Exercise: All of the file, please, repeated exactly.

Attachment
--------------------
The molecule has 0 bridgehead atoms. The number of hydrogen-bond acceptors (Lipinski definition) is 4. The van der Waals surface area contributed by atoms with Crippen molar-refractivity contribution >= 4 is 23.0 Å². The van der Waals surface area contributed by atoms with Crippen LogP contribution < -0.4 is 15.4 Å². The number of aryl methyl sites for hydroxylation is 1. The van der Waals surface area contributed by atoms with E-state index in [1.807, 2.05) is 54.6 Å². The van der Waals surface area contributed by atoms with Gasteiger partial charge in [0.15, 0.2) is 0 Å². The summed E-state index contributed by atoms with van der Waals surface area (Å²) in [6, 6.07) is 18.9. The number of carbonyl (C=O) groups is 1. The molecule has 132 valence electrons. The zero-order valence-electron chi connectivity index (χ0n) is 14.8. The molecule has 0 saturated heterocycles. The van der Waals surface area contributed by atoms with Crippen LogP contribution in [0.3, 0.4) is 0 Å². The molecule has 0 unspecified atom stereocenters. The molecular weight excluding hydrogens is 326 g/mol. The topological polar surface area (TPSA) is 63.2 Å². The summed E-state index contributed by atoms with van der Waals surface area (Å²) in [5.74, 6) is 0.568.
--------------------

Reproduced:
The molecule has 0 bridgehead atoms. The number of hydrogen-bond acceptors (Lipinski definition) is 4. The van der Waals surface area contributed by atoms with Crippen molar-refractivity contribution >= 4 is 23.0 Å². The van der Waals surface area contributed by atoms with Crippen LogP contribution < -0.4 is 15.4 Å². The number of aryl methyl sites for hydroxylation is 1. The van der Waals surface area contributed by atoms with E-state index in [1.807, 2.05) is 54.6 Å². The van der Waals surface area contributed by atoms with Gasteiger partial charge in [0.15, 0.2) is 0 Å². The summed E-state index contributed by atoms with van der Waals surface area (Å²) in [6, 6.07) is 18.9. The number of carbonyl (C=O) groups is 1. The molecule has 132 valence electrons. The zero-order valence-electron chi connectivity index (χ0n) is 14.8. The molecule has 0 saturated heterocycles. The van der Waals surface area contributed by atoms with Crippen LogP contribution in [0.3, 0.4) is 0 Å². The molecule has 0 unspecified atom stereocenters. The molecular weight excluding hydrogens is 326 g/mol. The topological polar surface area (TPSA) is 63.2 Å². The summed E-state index contributed by atoms with van der Waals surface area (Å²) in [5.74, 6) is 0.568.